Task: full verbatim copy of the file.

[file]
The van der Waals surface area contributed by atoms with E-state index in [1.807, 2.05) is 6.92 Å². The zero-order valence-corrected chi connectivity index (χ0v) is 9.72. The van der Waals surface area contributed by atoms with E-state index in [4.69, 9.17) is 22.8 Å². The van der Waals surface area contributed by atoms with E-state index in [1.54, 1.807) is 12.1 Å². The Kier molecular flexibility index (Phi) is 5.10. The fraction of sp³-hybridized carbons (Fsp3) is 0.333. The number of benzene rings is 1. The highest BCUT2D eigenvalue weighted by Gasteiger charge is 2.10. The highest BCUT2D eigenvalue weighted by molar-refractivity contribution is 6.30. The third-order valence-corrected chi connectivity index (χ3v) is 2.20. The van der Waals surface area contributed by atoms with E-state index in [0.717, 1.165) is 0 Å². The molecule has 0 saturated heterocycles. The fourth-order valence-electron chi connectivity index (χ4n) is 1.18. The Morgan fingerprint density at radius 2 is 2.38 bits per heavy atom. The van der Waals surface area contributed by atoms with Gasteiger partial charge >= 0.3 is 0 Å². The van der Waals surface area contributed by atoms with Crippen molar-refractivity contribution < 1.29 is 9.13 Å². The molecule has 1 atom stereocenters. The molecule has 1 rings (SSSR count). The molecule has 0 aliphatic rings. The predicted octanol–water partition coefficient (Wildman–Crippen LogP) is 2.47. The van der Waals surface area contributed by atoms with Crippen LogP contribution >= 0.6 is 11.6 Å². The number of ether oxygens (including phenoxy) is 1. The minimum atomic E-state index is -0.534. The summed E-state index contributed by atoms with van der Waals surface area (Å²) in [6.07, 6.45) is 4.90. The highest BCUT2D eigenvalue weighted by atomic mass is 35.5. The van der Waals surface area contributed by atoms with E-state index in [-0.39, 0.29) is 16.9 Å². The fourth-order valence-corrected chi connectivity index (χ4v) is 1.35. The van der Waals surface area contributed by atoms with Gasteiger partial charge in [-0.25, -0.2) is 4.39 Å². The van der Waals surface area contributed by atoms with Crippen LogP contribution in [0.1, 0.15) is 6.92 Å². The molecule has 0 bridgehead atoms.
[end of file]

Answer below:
The van der Waals surface area contributed by atoms with E-state index in [1.807, 2.05) is 6.92 Å². The zero-order valence-corrected chi connectivity index (χ0v) is 9.72. The van der Waals surface area contributed by atoms with E-state index in [4.69, 9.17) is 22.8 Å². The van der Waals surface area contributed by atoms with E-state index in [1.54, 1.807) is 12.1 Å². The Kier molecular flexibility index (Phi) is 5.10. The fraction of sp³-hybridized carbons (Fsp3) is 0.333. The number of benzene rings is 1. The highest BCUT2D eigenvalue weighted by Gasteiger charge is 2.10. The highest BCUT2D eigenvalue weighted by molar-refractivity contribution is 6.30. The third-order valence-corrected chi connectivity index (χ3v) is 2.20. The van der Waals surface area contributed by atoms with E-state index in [0.717, 1.165) is 0 Å². The molecule has 0 saturated heterocycles. The fourth-order valence-electron chi connectivity index (χ4n) is 1.18. The Morgan fingerprint density at radius 2 is 2.38 bits per heavy atom. The van der Waals surface area contributed by atoms with Gasteiger partial charge >= 0.3 is 0 Å². The van der Waals surface area contributed by atoms with Crippen molar-refractivity contribution < 1.29 is 9.13 Å². The molecule has 1 atom stereocenters. The molecule has 1 rings (SSSR count). The molecule has 0 aliphatic rings. The predicted octanol–water partition coefficient (Wildman–Crippen LogP) is 2.47. The van der Waals surface area contributed by atoms with Crippen LogP contribution >= 0.6 is 11.6 Å². The number of ether oxygens (including phenoxy) is 1. The minimum atomic E-state index is -0.534. The summed E-state index contributed by atoms with van der Waals surface area (Å²) in [6.07, 6.45) is 4.90. The highest BCUT2D eigenvalue weighted by atomic mass is 35.5. The van der Waals surface area contributed by atoms with E-state index in [-0.39, 0.29) is 16.9 Å². The fourth-order valence-corrected chi connectivity index (χ4v) is 1.35. The van der Waals surface area contributed by atoms with Gasteiger partial charge in [-0.25, -0.2) is 4.39 Å². The van der Waals surface area contributed by atoms with Crippen LogP contribution in [0.1, 0.15) is 6.92 Å². The molecule has 0 bridgehead atoms.